A team from the National Inrap is at present excavating the remains of a Neolithic village in the Vaures quarter of Bergerac. While the Bergerac region is well-known for high quality flints widely exploited during Prehistory, Neolithic dwellings in the area, on the contrary, are little known. The excavation is curated by the  Regional Archaeology Service (DRAC Aquitaine). 

Last modified
06 February 2017

The discovery of more than twenty dwellings over an area of an hectare and a half has just filled this gap. They all date from the Late Neolithic period, circa 3500-3000 BC. These houses have a rectangular floor plan with convex extremities, and are from 15 to 25 metres long by 4-5 metres wide, resting on sill-beams whose imprints are still visible.

Their pitched roofs were probably made of organic materials. There are enough dwellings to have formed a village. Not all the structures are of the same period: new houses cut across more ancient buildings, yet others have a different alignment. 

Bergerac, made of earth and wood

On the ground, numerous dark areas indicate traces of uprooted trees witnesses of later clearings. The finds discovered by the archaeologists consist of axe preforms and polished axes, scrapers, awls, knives, sharp arrow heads made of Bergerac flint. Also found were some pottery fragments, millstones, polishing stones and bone tools. 
At present, a long kiln, containing heated stones, whose plan and organisation are unique in French Late Prehistory, is being excavated. 

What do we know of the Neolithic dwellings of the South-west of France?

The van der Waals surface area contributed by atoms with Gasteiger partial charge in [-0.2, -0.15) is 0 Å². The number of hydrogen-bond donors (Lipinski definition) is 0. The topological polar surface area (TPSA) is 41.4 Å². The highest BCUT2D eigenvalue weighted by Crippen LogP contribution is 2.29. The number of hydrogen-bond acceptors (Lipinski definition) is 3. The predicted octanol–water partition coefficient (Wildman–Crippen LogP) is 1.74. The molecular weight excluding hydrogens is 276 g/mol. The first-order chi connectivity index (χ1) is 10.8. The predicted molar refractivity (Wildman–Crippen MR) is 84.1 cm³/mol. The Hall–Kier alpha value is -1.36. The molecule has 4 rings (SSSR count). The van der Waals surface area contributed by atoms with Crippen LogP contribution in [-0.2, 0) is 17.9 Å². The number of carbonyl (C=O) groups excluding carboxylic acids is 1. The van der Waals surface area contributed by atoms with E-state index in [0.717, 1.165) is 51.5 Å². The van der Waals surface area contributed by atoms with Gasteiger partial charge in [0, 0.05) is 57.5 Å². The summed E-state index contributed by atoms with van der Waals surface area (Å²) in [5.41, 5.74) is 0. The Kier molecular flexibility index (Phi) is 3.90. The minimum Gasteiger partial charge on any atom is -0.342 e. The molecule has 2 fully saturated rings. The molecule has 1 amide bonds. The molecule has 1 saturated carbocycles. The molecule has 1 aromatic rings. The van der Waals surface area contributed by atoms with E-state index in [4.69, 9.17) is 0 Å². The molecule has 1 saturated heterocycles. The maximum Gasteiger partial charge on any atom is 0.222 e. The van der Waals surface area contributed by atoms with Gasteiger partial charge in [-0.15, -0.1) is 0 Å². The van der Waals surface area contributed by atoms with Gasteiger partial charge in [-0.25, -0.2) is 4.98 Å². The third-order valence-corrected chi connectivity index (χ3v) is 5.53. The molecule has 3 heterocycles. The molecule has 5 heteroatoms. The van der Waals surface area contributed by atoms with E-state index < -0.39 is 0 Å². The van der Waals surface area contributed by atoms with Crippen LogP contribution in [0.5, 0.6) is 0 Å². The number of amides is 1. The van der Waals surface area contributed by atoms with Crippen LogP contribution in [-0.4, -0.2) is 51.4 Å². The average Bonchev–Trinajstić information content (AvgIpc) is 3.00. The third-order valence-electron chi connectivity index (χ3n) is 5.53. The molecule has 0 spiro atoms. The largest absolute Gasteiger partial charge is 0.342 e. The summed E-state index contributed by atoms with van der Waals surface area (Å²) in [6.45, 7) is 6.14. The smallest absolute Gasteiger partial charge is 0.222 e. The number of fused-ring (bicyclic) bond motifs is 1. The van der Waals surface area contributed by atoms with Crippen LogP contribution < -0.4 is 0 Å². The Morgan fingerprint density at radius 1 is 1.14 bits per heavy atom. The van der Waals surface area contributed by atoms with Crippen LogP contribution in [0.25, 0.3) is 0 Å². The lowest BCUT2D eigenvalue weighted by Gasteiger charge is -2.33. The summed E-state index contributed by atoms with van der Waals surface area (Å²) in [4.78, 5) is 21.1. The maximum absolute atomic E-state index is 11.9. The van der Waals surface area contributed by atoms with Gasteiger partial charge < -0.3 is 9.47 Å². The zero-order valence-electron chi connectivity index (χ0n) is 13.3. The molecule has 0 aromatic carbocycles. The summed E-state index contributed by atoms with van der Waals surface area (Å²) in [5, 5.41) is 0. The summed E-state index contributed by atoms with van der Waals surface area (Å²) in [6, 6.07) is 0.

Large enclosures surrounded by ditches have been found in the Charente basin area, the Marais Poitevin, the North of Dordogne (Peu-Richard at Thénac, Champ Durand at Nieul-sur-l'Autize, Fontbelle at Ségonzac, the Bois du Fau at Festalemps). In Dordogne, a few small caves were also used by farmers (Cave of Campniac near Périgueux).

The discovery of the Bergerac Neolithic village results from an improvement in excavation techniques, large-scale excavation and the broader research exploration of valleys by preventive archaeology. 

An excavation of national research significance

Between 3800 and 2000 BC, during most of the Neolithic period, the presence of such villages is exceptional in the whole of France. From this period only the lakeside settlements of the Alps and Jura, or the dry-stone villages of Languedoc have been found. The Bergerac excavation now makes it possible to study, over a wide area, the organization of a Neolithic village, its way of life and the inhabitants' technical know-how. It also casts light on the production and diffusion of polished flint axes which were exported from the Bergerac area over the whole of the South West corner of France, and well beyond. 
Development : Town of Bergerac
Curation : Service régional d'archéologie (Drac Aquitaine)
Archaeological Research : Inrap
Site Director : Pierrick Fouéré, Inrap
Contact(s) :

Mahaut Tyrrell
Media communication 
Inrap, media partnerships and relations department 
+33 (0)1 40 08 80 24 
mahaut.tyrrell [at] inrap.fr